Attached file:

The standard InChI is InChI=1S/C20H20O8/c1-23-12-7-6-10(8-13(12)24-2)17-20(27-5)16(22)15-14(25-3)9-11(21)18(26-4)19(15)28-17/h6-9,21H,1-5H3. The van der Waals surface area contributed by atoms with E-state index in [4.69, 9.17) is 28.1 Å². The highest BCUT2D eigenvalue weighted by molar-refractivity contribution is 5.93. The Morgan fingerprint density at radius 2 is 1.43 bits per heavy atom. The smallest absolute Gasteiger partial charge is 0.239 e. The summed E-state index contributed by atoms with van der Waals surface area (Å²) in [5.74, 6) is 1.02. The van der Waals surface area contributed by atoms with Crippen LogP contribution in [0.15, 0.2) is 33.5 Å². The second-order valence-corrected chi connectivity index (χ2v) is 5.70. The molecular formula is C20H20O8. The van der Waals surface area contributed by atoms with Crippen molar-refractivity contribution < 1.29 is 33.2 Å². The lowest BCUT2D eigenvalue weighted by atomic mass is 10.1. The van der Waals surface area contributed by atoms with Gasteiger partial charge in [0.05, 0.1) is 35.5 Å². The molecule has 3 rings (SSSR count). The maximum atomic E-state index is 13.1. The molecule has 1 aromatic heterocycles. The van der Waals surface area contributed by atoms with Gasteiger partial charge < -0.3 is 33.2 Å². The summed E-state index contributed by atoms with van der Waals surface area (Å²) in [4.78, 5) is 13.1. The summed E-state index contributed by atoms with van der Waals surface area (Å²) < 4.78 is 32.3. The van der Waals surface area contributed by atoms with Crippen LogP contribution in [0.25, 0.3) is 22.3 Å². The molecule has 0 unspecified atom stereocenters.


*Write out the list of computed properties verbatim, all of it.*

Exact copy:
The standard InChI is InChI=1S/C20H20O8/c1-23-12-7-6-10(8-13(12)24-2)17-20(27-5)16(22)15-14(25-3)9-11(21)18(26-4)19(15)28-17/h6-9,21H,1-5H3. The van der Waals surface area contributed by atoms with E-state index in [4.69, 9.17) is 28.1 Å². The highest BCUT2D eigenvalue weighted by molar-refractivity contribution is 5.93. The Morgan fingerprint density at radius 2 is 1.43 bits per heavy atom. The smallest absolute Gasteiger partial charge is 0.239 e. The summed E-state index contributed by atoms with van der Waals surface area (Å²) in [5.74, 6) is 1.02. The van der Waals surface area contributed by atoms with Crippen LogP contribution in [0.15, 0.2) is 33.5 Å². The second-order valence-corrected chi connectivity index (χ2v) is 5.70. The molecular formula is C20H20O8. The van der Waals surface area contributed by atoms with Crippen molar-refractivity contribution < 1.29 is 33.2 Å². The lowest BCUT2D eigenvalue weighted by atomic mass is 10.1. The van der Waals surface area contributed by atoms with Gasteiger partial charge in [0.05, 0.1) is 35.5 Å². The molecule has 3 rings (SSSR count). The maximum atomic E-state index is 13.1. The molecule has 1 aromatic heterocycles. The van der Waals surface area contributed by atoms with Gasteiger partial charge < -0.3 is 33.2 Å². The summed E-state index contributed by atoms with van der Waals surface area (Å²) in [4.78, 5) is 13.1. The summed E-state index contributed by atoms with van der Waals surface area (Å²) < 4.78 is 32.3. The van der Waals surface area contributed by atoms with Crippen LogP contribution in [0.25, 0.3) is 22.3 Å². The molecule has 0 unspecified atom stereocenters.